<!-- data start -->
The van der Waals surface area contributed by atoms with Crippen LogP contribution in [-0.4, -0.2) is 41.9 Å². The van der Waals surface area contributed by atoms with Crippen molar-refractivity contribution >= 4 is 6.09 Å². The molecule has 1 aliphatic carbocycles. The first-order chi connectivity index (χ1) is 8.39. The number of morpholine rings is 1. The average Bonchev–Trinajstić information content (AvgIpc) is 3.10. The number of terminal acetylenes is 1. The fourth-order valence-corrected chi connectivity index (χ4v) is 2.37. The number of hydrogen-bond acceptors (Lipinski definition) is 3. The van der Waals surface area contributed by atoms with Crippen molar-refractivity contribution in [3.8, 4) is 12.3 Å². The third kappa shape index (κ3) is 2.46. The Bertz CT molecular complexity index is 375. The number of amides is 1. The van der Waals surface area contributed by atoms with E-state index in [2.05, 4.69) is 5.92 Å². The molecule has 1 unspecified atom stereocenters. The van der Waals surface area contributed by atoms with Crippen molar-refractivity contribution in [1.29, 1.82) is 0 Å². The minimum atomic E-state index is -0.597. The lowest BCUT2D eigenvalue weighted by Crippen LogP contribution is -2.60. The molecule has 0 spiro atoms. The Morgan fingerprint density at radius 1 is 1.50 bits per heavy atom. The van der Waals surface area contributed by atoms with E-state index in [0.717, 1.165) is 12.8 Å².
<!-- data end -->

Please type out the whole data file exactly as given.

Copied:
The van der Waals surface area contributed by atoms with Crippen LogP contribution in [-0.4, -0.2) is 41.9 Å². The van der Waals surface area contributed by atoms with Crippen molar-refractivity contribution >= 4 is 6.09 Å². The molecule has 1 aliphatic carbocycles. The first-order chi connectivity index (χ1) is 8.39. The number of morpholine rings is 1. The average Bonchev–Trinajstić information content (AvgIpc) is 3.10. The number of terminal acetylenes is 1. The fourth-order valence-corrected chi connectivity index (χ4v) is 2.37. The number of hydrogen-bond acceptors (Lipinski definition) is 3. The van der Waals surface area contributed by atoms with Crippen molar-refractivity contribution in [3.8, 4) is 12.3 Å². The third kappa shape index (κ3) is 2.46. The Bertz CT molecular complexity index is 375. The number of amides is 1. The van der Waals surface area contributed by atoms with E-state index in [2.05, 4.69) is 5.92 Å². The molecule has 1 unspecified atom stereocenters. The van der Waals surface area contributed by atoms with Crippen molar-refractivity contribution in [1.29, 1.82) is 0 Å². The minimum atomic E-state index is -0.597. The lowest BCUT2D eigenvalue weighted by Crippen LogP contribution is -2.60. The molecule has 0 spiro atoms. The Morgan fingerprint density at radius 1 is 1.50 bits per heavy atom. The van der Waals surface area contributed by atoms with E-state index in [0.717, 1.165) is 12.8 Å².